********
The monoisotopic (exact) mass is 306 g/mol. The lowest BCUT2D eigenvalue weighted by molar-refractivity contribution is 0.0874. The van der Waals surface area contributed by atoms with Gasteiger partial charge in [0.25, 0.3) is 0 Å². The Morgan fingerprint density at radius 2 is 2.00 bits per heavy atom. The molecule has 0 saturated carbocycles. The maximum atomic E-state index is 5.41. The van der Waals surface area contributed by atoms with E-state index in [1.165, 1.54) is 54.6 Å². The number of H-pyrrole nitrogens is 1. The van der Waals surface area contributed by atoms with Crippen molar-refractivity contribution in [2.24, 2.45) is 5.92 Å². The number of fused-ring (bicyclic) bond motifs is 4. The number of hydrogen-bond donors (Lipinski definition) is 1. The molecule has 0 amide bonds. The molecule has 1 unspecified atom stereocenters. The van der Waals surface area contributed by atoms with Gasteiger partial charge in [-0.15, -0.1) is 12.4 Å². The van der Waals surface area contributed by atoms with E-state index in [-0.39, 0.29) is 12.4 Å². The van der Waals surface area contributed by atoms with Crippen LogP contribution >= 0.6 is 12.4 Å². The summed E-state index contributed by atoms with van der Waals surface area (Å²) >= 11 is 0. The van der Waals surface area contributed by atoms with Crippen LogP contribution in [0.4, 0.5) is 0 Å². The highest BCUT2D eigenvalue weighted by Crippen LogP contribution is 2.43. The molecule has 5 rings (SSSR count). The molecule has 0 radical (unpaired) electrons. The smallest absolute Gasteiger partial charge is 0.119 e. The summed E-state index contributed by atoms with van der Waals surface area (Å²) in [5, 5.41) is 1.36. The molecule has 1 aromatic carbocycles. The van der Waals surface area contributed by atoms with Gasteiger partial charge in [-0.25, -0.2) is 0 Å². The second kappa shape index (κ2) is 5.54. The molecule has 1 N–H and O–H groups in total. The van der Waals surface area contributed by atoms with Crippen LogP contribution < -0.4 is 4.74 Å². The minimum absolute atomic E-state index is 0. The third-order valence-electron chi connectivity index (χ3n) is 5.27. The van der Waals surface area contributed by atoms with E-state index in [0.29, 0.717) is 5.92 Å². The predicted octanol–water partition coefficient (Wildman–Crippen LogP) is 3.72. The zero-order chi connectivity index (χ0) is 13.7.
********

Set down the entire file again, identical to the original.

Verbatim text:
The monoisotopic (exact) mass is 306 g/mol. The lowest BCUT2D eigenvalue weighted by molar-refractivity contribution is 0.0874. The van der Waals surface area contributed by atoms with Gasteiger partial charge in [0.25, 0.3) is 0 Å². The Morgan fingerprint density at radius 2 is 2.00 bits per heavy atom. The molecule has 0 saturated carbocycles. The maximum atomic E-state index is 5.41. The van der Waals surface area contributed by atoms with E-state index in [1.165, 1.54) is 54.6 Å². The number of H-pyrrole nitrogens is 1. The van der Waals surface area contributed by atoms with Crippen molar-refractivity contribution in [2.24, 2.45) is 5.92 Å². The number of fused-ring (bicyclic) bond motifs is 4. The number of hydrogen-bond donors (Lipinski definition) is 1. The molecule has 0 amide bonds. The molecule has 1 unspecified atom stereocenters. The van der Waals surface area contributed by atoms with Gasteiger partial charge in [-0.15, -0.1) is 12.4 Å². The van der Waals surface area contributed by atoms with E-state index in [-0.39, 0.29) is 12.4 Å². The van der Waals surface area contributed by atoms with Crippen LogP contribution >= 0.6 is 12.4 Å². The summed E-state index contributed by atoms with van der Waals surface area (Å²) >= 11 is 0. The van der Waals surface area contributed by atoms with Crippen LogP contribution in [0.4, 0.5) is 0 Å². The highest BCUT2D eigenvalue weighted by Crippen LogP contribution is 2.43. The molecule has 5 rings (SSSR count). The molecule has 0 radical (unpaired) electrons. The smallest absolute Gasteiger partial charge is 0.119 e. The summed E-state index contributed by atoms with van der Waals surface area (Å²) in [5, 5.41) is 1.36. The molecule has 1 aromatic carbocycles. The van der Waals surface area contributed by atoms with Gasteiger partial charge in [-0.25, -0.2) is 0 Å². The second kappa shape index (κ2) is 5.54. The molecule has 1 N–H and O–H groups in total. The van der Waals surface area contributed by atoms with Crippen LogP contribution < -0.4 is 4.74 Å². The minimum absolute atomic E-state index is 0. The third-order valence-electron chi connectivity index (χ3n) is 5.27. The van der Waals surface area contributed by atoms with E-state index in [0.29, 0.717) is 5.92 Å². The predicted octanol–water partition coefficient (Wildman–Crippen LogP) is 3.72. The zero-order chi connectivity index (χ0) is 13.7.